By me, for me: Acquiring ownership through creation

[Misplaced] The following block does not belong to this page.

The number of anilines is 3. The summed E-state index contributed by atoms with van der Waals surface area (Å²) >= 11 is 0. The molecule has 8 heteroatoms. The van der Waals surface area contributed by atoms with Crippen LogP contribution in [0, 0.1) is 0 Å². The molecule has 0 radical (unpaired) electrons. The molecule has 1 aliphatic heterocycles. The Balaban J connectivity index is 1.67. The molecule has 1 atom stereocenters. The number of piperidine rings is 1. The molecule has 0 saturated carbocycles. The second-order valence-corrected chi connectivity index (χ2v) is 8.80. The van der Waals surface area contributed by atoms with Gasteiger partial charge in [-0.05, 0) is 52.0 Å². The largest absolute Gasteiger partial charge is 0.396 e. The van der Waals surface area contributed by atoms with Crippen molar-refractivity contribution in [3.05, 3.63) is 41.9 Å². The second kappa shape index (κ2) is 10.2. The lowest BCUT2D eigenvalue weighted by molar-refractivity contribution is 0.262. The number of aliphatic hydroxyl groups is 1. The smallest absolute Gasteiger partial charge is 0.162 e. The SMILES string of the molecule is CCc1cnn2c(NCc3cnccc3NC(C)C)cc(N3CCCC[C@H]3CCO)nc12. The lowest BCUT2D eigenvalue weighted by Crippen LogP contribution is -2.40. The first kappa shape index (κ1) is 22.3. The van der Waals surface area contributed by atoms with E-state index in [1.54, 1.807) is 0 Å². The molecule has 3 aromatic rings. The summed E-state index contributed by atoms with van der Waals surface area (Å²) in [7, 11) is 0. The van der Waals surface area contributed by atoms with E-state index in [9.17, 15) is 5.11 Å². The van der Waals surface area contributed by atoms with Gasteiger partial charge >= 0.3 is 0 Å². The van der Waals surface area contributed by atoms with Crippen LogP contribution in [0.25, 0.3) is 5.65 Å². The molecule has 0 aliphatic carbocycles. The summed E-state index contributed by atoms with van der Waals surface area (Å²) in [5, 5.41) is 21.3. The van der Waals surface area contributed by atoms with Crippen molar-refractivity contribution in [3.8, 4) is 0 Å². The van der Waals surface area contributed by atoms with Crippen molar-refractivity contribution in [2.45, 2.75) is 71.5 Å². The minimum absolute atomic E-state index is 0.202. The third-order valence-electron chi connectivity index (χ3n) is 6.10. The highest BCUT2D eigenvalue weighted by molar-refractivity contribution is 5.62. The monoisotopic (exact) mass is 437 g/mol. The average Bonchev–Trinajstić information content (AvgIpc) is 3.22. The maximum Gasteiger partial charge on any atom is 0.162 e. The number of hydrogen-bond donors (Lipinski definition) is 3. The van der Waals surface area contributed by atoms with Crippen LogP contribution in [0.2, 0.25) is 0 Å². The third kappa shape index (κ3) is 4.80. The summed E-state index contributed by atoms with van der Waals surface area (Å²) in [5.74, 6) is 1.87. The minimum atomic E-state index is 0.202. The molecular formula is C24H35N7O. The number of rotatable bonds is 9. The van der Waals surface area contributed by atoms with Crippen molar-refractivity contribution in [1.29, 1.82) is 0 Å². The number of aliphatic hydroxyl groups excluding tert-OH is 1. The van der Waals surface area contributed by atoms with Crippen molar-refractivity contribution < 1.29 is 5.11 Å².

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Previous research has shown that people’s judgments about who owns an object depend on the amount and type of labor involved in acquiring it. While informative about the influence of labor on the acquisition of existing objects, little is known about how ownership judgments are made for objects that are created out of non-owned materials. The current studies investigated whether people judge that creation confers ownership, and how an agent’s intent influences people’s ownership judgments. Experiment 1 revealed that people view creation as conferring ownership, but that ownership is not established when an agent’s attempt to create fails. Experiment 2 revealed that creators own objects that they create intentionally, but not objects that they create without intent. Experiment 3 revealed that people consider true creation to be the result of intentional actions, and that those responsible for true creation are granted ownership at higher rates than those viewed as only having modified an existing object. The similar pattern of responses in previous research about labor involving acquiring objects and the current research on labor involving creating objects suggests that a general notion of labor could underlie people’s ownership judgments.